• Marina


Обновлено: 1 мар. 2019 г.

Nothing seems difficult in the word “blue”, unless you’re Russian. In my native language we have two words for this colour — light blue, pronounced “goluboy”, and dark blue, pronounced “siniy”. The distinction between these two are like the difference between “green” and “violet” for English speakers.

When I hear “the sky was blue”, I fail to imagine this sky. Was it morning “goluboy” or an afternoon/closer-to-evening “siniy”? A friend saying “I bought blue jeans” is confusing me too, as a Russian I want to know which shade of blue those jeans are. And it’s getting more complicated when you talk about art. If I could add a new word to English I would choose “siniy” (as for some reason I often translate “blue” as “goluboy”).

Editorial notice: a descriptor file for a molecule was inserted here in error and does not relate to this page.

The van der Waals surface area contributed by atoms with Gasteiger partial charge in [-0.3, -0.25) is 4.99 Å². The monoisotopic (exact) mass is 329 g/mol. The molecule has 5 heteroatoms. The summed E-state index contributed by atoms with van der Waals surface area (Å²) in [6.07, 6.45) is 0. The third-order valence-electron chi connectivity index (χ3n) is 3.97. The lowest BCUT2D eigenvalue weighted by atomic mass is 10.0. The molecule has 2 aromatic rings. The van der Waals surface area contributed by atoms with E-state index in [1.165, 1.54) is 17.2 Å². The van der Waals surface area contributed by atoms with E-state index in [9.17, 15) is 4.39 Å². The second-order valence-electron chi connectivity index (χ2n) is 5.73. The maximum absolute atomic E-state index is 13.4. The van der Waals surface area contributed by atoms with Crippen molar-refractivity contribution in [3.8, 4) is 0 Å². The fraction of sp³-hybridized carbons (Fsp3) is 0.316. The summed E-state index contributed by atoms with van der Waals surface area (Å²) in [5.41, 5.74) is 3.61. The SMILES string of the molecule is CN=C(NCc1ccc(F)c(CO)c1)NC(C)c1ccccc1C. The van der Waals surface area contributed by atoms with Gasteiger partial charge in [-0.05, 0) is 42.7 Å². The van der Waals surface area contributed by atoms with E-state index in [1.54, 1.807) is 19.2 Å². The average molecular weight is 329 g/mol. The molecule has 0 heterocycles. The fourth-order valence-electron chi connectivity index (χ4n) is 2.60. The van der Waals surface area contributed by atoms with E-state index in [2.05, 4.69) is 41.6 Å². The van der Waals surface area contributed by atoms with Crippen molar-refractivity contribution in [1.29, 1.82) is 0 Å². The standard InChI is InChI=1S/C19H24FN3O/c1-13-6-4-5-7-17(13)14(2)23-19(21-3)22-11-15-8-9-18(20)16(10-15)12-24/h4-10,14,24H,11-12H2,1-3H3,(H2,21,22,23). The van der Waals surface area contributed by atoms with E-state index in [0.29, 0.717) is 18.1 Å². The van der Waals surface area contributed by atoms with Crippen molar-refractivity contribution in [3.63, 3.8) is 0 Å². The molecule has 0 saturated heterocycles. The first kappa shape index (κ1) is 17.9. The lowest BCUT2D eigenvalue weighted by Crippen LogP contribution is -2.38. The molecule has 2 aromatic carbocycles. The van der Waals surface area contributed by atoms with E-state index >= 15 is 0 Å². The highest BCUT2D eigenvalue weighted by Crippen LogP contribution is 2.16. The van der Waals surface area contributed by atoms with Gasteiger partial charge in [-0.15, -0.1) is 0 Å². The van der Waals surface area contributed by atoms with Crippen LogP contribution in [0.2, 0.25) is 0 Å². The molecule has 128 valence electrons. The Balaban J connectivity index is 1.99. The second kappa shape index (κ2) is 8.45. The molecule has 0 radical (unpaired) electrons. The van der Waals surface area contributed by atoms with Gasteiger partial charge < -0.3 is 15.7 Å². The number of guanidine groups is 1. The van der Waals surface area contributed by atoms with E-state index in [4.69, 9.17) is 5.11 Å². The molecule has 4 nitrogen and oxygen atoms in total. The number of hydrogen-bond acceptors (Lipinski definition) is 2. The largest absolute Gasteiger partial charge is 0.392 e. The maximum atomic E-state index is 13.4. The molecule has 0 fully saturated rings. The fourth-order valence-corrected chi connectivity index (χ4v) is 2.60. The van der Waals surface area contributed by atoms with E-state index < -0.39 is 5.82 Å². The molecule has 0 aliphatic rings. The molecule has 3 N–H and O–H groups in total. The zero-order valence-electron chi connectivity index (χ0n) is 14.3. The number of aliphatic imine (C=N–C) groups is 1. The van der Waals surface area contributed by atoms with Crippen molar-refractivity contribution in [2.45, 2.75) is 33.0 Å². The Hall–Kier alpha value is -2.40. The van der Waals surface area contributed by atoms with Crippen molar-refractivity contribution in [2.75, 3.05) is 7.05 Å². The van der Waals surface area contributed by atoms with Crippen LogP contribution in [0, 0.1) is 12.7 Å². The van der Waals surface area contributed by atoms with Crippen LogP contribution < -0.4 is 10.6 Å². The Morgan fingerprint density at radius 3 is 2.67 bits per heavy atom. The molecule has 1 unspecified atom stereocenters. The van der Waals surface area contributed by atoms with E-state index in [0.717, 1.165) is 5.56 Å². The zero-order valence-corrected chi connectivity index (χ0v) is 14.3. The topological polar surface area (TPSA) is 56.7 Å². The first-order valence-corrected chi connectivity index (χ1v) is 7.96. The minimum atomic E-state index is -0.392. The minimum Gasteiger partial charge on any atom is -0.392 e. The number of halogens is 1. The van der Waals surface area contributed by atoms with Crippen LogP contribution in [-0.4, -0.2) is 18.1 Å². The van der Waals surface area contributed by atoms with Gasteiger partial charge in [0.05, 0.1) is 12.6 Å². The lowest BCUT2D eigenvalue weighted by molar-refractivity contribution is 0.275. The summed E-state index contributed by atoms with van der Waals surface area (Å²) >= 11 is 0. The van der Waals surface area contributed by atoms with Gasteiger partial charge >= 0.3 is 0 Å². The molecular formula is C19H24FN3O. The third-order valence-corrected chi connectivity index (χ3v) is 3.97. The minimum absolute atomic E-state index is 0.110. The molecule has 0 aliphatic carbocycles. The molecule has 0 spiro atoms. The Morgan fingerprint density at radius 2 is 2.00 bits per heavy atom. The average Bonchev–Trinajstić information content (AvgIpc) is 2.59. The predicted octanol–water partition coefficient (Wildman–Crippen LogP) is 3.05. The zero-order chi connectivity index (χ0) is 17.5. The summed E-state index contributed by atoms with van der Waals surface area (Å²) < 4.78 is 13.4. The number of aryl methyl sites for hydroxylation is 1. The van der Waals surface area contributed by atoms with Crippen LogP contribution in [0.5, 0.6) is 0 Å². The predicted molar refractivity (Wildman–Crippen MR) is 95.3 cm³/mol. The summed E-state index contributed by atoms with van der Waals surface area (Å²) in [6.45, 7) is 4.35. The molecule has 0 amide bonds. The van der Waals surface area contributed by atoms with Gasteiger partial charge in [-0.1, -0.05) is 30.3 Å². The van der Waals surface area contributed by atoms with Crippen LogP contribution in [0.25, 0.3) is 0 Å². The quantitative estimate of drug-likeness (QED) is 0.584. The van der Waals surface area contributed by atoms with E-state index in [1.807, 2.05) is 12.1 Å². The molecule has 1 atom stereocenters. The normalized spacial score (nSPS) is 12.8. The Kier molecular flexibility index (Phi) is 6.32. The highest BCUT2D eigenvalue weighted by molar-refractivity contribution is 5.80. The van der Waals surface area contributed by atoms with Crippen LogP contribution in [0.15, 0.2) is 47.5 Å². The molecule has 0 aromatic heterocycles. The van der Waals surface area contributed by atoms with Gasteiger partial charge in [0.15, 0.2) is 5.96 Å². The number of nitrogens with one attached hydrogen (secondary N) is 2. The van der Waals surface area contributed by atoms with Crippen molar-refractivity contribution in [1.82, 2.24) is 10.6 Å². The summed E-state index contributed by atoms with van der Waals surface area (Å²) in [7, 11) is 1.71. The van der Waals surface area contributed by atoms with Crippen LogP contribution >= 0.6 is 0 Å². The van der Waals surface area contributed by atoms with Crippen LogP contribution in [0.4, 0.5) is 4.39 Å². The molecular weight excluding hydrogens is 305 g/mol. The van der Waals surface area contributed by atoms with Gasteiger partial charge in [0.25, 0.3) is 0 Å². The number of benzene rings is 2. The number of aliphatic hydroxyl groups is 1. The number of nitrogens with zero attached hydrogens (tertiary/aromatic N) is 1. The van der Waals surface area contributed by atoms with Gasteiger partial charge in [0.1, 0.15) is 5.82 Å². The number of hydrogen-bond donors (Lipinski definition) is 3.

I’m curious to know if the language you speak can affect how you see the world. Once I read a study made in the USA with groups of English speakers and Russian-English bilinguals. Russians in these tests were able to distinguish more shades of blue than English natives did. Those experiments were made on a group of just 50 people, so I’m not sure if this information is reliable, but I like to think that Russians see more shades of blue.

I also wonder why in Russia we have two words for blue. My theory is that the winter here is very long and most of the year we see the world around us in blue and grey shades. We also have many more words to describe cold snowy weather. It’s interesting how our surroundings and language can shape our experience and the way we see the world.

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